Much of my trip has been filled with spectacular sights, beautiful nature, big cities, but one of my favourite aspects is the people that I have been able to visit and reconnect with along the way. I am so thankful we weren’t created to live in isolation but we were created to relate to one another and build relationships with those around us. I am continually filled with gratitude at the rich tapestry of people who have been woven into my life, whether for a short time, frequently or periodically through the years. Different seasons of life shift relationships and I am thankful for each one.

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It’s a curious thing to travel by yourself for long periods of time. I really enjoy time spent by myself but I also enjoy people. After leaving Maryland, I had ten straight days by myself. One of the layers of grief I have had to walk through is my feelings of being alone. Having no parents, no spouse and no children, sometimes it feels like I am adrift without anything anchoring or rooting me. My mom was the person who always followed me every moment and tracked with me every step of the way. I would share all the details of the day and pictures with her. It is hard to face the loss of a relationship that was so deeply woven into my life.

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So on some levels I have this level of feeling alone. And yet when I stop to reflect on it, I am blown away by the amazing friends and rich community that surrounds me. On this trip, I am thankful for those who send random messages to say hello and to see how I’m doing. I’m thankful for those who have followed me and encouraged me along the way and cared about where I was and if I made it to the next location safely.

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I look at other people’s webs of relationships and mine looks different but that doesn’t make it any less meaningful. I have people who love me, support me, affirm me, and cheer me on. I have people who have wept with me, laughed with me, walked with me through the darkest valleys and been okay to sit in the silence and loss with me. So although my “official” family tree may have shifted, I am aware that there have been amazing people grafted in, woven in and embedded in the fabric of who I am and who I am becoming. I am not alone. It’s funny though how easy it is to lose sight of this. And yet even this trip has served as a reminder of it. I have someone I can visit in Maryland (amongst many other states!). I have people who have been significant parts of my life and I want to continue remembering and celebrating those people. I am far from being alone even when there’s no one around.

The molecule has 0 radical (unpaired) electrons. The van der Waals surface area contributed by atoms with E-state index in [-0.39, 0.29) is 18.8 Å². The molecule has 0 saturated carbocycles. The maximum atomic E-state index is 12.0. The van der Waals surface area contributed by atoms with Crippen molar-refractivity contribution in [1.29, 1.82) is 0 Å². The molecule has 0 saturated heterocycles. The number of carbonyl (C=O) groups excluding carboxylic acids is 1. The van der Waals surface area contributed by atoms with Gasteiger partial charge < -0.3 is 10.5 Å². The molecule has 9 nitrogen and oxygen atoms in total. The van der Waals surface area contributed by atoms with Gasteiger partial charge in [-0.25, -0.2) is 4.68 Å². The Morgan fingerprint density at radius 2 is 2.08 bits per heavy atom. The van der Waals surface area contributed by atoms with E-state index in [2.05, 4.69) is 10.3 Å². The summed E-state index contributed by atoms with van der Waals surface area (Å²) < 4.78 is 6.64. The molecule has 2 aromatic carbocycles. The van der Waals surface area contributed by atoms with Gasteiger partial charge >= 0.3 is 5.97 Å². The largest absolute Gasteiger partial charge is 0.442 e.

22/50: Virginia

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Virginia, the state that is east of West Virginia. Okay, so it turns out there’s a lot of states I know virtually nothing about. I know some people who live in those states and whatever they tell me about those places but otherwise they are just names I have heard from history, even though I don’t always remember the details. I have heard about the Blue Mountains, but I had no idea they were in Virginia. I made a little detour to drive through the Blue Mountain Parkway and it was well worth the detour.

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For part of the drive, it was pouring rain and once again there was fog at every turn, adding to the mystique and beauty of the place. I stopped at all the viewpoints, some of them led to walks through the forest to lovely waterfalls and abandoned, overgrown train tracks. At the overlooks, there were signs talking about the mountains in the distance and other landmarks that I couldn’t see. I imagined they were beautiful but also enjoyed the beauty that was before me as well, hiding even more beauty. Sometimes we just have to trust that there is indeed deep worth and beauty beyond what we can perceive and understand. The rain also made the forest quite lush and beautiful for the entire drive into Williamsburg.

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I was going to Williamsburg to visit a friend and when I looked it up, I realized that in America’s history, it’s a big deal, along with Jamestown. I’m hesitant to admit my ignorance of this part of history, but was pleasantly surprised at the chance to go exploring and wandering along the historic streets of Colonial Williamsburg and to go to the original site of Jamestown. Needless to say, I learned more history and enjoyed being taken into a different “world” as I walked down historic streets and read about different people who had left their old lives behind and started new ones elsewhere.